This period was relatively boring. The defensive structure reverted back to something close to what the Jackets had played in previous games and Toronto did not have as much room to maneuver. Korpisalo continued to be sharp.
The Jackets earned a fourth power play. They did nothing.
Well, they did promptly give up a 4 on 2 after the PP ended, which Korpi stopped. Late in the period, Oliver Bjorkstrand picked off a pass by Jake Muzzin in the Toronto zone, took a shot on goal that popped straight up, bounced on the crossbar…and Muzzin ‘trips’ into the net and knocks it off. The puck probably wasn’t going in but that was lame.
With fewer than 20 seconds left in the period, Toronto created late pressure and, after an initial Korpi save, the puck snuck through the crease to an unmarked William Nylander who scores with ease. PLD was juuuust a few strides away from his man. For all of his offensive work lately, his defensive play seems to be suffering.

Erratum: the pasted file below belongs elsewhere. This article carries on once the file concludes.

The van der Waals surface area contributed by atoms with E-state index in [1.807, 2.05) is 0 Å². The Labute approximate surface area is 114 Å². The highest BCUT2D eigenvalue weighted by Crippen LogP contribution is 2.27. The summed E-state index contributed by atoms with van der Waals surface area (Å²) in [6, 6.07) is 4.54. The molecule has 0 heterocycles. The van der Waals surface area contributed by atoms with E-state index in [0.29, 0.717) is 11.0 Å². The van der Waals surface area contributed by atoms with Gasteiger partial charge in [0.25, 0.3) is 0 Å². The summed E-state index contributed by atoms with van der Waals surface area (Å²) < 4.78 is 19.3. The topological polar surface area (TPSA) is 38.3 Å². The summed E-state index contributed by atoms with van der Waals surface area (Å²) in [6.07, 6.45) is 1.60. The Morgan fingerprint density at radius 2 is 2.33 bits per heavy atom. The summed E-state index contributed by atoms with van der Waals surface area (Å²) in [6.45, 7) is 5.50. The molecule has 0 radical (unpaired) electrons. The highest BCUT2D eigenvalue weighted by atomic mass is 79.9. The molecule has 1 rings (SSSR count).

SOG: Toronto 25 – Columbus 24
Faceoffs don’t matter, but Columbus was getting wrecked on the dot. For the first half of the third period, it did not look like the team had another goal in the breech. And, to make matters worse, the CBJ earned their fifth power play. Torts basically threw in the towel and played Seth Jones and Zach Werenski together. If the PP units aren’t working, may as well stick with a regular 5v5 format.
And then… the clouds parted…birds sang…Jones to Werenski for a slapshot…rebound to Alexander Wennberg, that net front force of nature… Power. Play. Goal. But not really, cuz that wasn’t a power play unit. The goal counted though.